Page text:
#4: Talkin' Bout a Revolution by Tracy Chapman
One of the most iconic images of the 1980s and its stunning number of impactful and monumental concerts was of a lone, small, black female vocalist staring out to a crowd of 72,000 people while 600 million more looked on from televisions around the world. Amid that setting, Tracy Chapman proved herself to many, singing five songs in two separate sets, serenading Nelson Mandela on his 70th birthday, June 11, 1988.
Standing in a very Dylan-esque posture with simply an acoustic guitar strung around her neck and a microphone pressed close to her lips, Chapman delivered a riveting performance at Wembley Stadium, singing to London and the globe about tables that were "finally starting to turn" and a revolution that "sounds like a whisper." Amid the political backdrop of the moment, her appearance was perhaps the most evocative that day of the struggles of Mandela against South Africa's apartheid regime.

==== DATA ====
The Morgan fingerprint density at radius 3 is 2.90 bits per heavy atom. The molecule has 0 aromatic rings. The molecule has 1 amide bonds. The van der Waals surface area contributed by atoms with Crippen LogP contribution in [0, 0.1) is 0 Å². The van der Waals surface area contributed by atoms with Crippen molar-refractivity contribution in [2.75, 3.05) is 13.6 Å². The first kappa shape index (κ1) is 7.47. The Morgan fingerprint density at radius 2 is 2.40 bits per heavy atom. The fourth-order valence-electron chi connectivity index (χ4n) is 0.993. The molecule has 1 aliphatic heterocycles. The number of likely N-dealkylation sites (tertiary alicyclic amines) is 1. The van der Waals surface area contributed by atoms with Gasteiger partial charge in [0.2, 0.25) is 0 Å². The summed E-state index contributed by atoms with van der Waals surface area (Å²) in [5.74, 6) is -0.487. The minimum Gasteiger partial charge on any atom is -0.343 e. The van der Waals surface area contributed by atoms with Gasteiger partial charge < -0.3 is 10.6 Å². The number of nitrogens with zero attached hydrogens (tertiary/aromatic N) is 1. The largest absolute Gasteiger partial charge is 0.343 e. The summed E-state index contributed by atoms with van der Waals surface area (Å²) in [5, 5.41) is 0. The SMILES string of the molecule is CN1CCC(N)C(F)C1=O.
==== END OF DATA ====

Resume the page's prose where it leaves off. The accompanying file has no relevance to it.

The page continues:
The song, "Talkin' About a Revolution", which is about the power of voices no matter how loud, is one of the Top 10 Songs About Sound.
Amid a string of noteworthy songs by the most noteworthy band in rock 'n roll history, "Twist and Shout" stands out on its own.
For one thing, it was a song that nearly wasn't. "Twist and Shout" was the last song recorded on the Beatles' first album, "Please Please Me," and John Lennon was suffering from a cold and it was uncertain if he could sing lead vocals on the track. He did, of course, and "Twist and Shout" became one of the first singles released from the album.
It never reached No. 1, yet it is the second-most successful single in the United States behind "Hey Jude." That's because "Twist and Shout" was revived in 1986 when it was featured in the soundtrack of "Ferris Buehller's Day Off." The popularity of the film helped propel the song back into the Billboard Top 40 charts for seven weeks.
One of earliest anthems of the rock era, "Twist and Shout" remains significant for the good times it evokes.
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